“Kaya noong nanalo na si President Aquino nagbago ang ihip ng hangin. Suddenly gumugulong ano, pinayagan. Pero sinesetup pa lang siya noong eventually pinayagan akong makalaya at mabigyan ng amnesty. So hindi na natuloy iyong mga ganoong paraan [So when President Aquino won the elections, the situation had changed. Suddenly it was approved. But they were still setting it up when I was eventually freed and given amnesty. So it did not push through],” Trillanes said.
The former lawmakers have also expressed support for Senate Resolution 51 filed by Senators Panfilo Lacson and Franklin Drilon that seeks to allow De Lima to attend sessions thru teleconferencing.
They said there are important issues that need the opinion of the minority in which De Lima belongs.
The lady senator is facing a case of conspiracy to commit illegal drug trading inside the New Bilibid Prisons while she was still the secretary of the Department of Justice. (from the report of Mai Bermudez) /mbmf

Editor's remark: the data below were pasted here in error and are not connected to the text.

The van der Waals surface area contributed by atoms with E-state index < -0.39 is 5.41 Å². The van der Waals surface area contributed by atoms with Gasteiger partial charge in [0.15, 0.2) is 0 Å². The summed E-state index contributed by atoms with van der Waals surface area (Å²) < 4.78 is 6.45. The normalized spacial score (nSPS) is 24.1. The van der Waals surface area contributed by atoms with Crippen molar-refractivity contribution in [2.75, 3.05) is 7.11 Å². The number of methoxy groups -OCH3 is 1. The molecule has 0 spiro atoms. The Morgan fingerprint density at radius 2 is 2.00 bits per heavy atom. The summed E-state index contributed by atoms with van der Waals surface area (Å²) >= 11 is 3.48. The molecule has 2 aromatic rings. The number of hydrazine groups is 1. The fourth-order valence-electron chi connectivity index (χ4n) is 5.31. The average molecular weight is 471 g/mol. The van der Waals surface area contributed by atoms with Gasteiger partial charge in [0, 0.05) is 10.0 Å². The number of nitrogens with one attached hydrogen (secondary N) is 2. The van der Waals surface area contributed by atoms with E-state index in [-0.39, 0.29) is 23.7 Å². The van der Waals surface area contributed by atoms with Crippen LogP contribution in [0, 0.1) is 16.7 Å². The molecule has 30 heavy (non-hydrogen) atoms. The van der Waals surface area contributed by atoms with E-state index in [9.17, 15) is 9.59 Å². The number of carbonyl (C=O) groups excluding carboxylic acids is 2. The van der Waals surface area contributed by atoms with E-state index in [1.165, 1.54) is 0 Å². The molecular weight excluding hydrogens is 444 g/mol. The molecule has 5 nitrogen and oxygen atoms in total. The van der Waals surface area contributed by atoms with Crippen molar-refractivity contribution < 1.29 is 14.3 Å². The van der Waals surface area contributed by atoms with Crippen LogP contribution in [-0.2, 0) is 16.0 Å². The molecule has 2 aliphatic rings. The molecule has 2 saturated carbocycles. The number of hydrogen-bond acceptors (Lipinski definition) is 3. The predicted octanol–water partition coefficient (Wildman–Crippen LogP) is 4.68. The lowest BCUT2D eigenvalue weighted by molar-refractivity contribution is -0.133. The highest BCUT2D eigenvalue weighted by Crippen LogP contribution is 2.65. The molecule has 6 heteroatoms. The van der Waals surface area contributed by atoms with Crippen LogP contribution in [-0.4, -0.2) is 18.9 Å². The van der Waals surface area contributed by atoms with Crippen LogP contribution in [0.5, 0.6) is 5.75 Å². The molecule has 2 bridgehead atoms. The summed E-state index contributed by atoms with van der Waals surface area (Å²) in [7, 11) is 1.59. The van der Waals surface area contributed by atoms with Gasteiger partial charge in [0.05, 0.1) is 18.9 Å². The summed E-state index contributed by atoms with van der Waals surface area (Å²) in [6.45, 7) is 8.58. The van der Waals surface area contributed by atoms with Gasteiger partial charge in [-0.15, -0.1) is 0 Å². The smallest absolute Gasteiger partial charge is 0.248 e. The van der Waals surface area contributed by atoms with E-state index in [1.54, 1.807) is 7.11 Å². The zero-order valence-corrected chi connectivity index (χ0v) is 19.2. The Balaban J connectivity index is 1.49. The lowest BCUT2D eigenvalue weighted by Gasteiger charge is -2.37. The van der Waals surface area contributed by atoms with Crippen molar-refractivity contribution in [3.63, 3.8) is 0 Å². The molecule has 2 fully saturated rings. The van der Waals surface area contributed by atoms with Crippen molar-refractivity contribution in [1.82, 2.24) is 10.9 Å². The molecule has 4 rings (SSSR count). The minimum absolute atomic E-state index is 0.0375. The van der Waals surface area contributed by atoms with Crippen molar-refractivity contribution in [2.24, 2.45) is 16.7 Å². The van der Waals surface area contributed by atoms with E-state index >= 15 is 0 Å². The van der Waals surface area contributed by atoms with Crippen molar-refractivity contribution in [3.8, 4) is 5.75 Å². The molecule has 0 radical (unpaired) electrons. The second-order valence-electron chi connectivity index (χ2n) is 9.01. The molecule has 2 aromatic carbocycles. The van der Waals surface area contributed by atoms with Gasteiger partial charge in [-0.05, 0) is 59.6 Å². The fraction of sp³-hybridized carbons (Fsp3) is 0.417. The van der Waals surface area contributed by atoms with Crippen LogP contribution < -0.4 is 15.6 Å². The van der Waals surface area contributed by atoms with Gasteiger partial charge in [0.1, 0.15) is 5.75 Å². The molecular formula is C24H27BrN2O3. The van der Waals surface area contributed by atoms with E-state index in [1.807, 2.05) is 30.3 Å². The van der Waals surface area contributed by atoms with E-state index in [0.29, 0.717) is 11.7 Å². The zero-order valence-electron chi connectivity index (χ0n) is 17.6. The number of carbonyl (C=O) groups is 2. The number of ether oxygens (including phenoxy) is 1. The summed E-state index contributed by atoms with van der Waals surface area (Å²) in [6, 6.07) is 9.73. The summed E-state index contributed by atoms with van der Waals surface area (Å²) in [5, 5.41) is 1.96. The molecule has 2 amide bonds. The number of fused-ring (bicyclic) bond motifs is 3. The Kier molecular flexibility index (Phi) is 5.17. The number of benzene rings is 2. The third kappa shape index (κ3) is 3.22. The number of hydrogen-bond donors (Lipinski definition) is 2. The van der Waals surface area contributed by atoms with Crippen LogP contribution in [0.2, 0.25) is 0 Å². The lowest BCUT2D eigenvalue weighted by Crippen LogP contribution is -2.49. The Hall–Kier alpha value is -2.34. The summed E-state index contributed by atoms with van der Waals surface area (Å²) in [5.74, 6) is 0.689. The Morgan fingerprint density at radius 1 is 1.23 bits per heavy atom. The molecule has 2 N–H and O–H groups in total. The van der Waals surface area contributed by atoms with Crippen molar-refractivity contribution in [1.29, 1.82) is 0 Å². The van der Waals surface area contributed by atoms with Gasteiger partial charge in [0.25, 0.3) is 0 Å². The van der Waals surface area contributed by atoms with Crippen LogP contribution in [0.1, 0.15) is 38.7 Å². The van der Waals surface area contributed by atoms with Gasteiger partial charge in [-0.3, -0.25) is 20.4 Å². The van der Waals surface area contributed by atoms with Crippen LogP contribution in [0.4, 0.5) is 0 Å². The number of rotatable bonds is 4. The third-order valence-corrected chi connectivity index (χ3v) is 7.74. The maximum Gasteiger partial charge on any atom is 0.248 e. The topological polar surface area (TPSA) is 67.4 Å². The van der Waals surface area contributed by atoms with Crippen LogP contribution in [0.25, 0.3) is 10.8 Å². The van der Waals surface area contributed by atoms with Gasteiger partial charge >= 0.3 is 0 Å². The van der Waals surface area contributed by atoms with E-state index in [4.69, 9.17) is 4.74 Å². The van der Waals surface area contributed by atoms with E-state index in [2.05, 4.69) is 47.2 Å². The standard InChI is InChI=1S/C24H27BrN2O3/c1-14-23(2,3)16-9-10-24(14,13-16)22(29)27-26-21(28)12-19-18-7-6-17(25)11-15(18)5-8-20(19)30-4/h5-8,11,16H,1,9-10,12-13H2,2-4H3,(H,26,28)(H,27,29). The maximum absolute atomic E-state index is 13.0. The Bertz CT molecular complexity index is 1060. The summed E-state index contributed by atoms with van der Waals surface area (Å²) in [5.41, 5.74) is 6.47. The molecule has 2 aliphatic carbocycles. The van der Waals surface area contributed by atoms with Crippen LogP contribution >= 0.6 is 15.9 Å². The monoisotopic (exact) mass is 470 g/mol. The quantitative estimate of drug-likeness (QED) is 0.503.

MANILA, Philippines – The Muntinlupa Regional Trial Court on Wednesday (August 14) granted detained Senator Leila De Lima’s motion for furlough to visit her ailing mother in Iriga City.
The Muntinlupa (RTC) Branches 205 and 206 has given De Lima 48 hours including travel time from August 14 to 15 to see her mother Norma Magistrado De Lima at the hospital and to visit their residence in Iriga City.
“PNP Chief Director Oscar Albayalde or his representative, in coordination with the Sheriff of this Court shall provide adequate personal escorts and security measures in all movements and disposition of accused De Lima,” the court order reads.
The courts said De Lima shall shoulder all expenses related the furlough and the lady senator needs to back at the PNP Custodial Center on August 16.